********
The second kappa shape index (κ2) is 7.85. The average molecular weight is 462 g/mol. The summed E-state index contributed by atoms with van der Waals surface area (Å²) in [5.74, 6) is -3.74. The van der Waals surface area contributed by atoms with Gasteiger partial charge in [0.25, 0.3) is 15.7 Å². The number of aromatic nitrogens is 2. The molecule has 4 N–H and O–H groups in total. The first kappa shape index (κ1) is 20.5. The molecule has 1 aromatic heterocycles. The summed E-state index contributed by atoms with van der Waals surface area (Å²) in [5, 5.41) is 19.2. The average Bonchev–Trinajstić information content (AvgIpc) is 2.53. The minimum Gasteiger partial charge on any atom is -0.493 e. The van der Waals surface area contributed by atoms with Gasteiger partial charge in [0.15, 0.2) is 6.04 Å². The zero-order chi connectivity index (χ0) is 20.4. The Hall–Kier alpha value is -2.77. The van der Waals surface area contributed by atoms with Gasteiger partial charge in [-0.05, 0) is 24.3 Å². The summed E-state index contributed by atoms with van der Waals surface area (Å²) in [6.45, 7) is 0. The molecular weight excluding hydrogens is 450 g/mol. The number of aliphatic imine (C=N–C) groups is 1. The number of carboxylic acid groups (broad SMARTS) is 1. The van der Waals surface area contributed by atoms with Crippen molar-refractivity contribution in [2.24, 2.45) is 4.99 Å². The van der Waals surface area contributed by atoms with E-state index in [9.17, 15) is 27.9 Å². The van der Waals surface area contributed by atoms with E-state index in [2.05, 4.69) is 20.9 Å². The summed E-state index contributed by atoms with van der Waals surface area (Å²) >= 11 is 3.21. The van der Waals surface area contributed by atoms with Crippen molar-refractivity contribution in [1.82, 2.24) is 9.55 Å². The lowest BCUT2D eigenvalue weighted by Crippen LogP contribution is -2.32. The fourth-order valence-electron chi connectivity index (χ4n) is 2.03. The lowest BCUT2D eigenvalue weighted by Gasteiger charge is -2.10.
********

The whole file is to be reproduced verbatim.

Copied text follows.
The second kappa shape index (κ2) is 7.85. The average molecular weight is 462 g/mol. The summed E-state index contributed by atoms with van der Waals surface area (Å²) in [5.74, 6) is -3.74. The van der Waals surface area contributed by atoms with Gasteiger partial charge in [0.25, 0.3) is 15.7 Å². The number of aromatic nitrogens is 2. The molecule has 4 N–H and O–H groups in total. The first kappa shape index (κ1) is 20.5. The molecule has 1 aromatic heterocycles. The summed E-state index contributed by atoms with van der Waals surface area (Å²) in [5, 5.41) is 19.2. The average Bonchev–Trinajstić information content (AvgIpc) is 2.53. The minimum Gasteiger partial charge on any atom is -0.493 e. The van der Waals surface area contributed by atoms with Gasteiger partial charge in [0.15, 0.2) is 6.04 Å². The zero-order chi connectivity index (χ0) is 20.4. The Hall–Kier alpha value is -2.77. The van der Waals surface area contributed by atoms with Gasteiger partial charge in [-0.05, 0) is 24.3 Å². The summed E-state index contributed by atoms with van der Waals surface area (Å²) in [6.45, 7) is 0. The molecular weight excluding hydrogens is 450 g/mol. The number of aliphatic imine (C=N–C) groups is 1. The number of carboxylic acid groups (broad SMARTS) is 1. The van der Waals surface area contributed by atoms with Crippen molar-refractivity contribution in [2.24, 2.45) is 4.99 Å². The van der Waals surface area contributed by atoms with E-state index in [9.17, 15) is 27.9 Å². The van der Waals surface area contributed by atoms with E-state index in [2.05, 4.69) is 20.9 Å². The summed E-state index contributed by atoms with van der Waals surface area (Å²) >= 11 is 3.21. The van der Waals surface area contributed by atoms with Crippen molar-refractivity contribution in [1.82, 2.24) is 9.55 Å². The lowest BCUT2D eigenvalue weighted by Crippen LogP contribution is -2.32. The fourth-order valence-electron chi connectivity index (χ4n) is 2.03. The lowest BCUT2D eigenvalue weighted by Gasteiger charge is -2.10.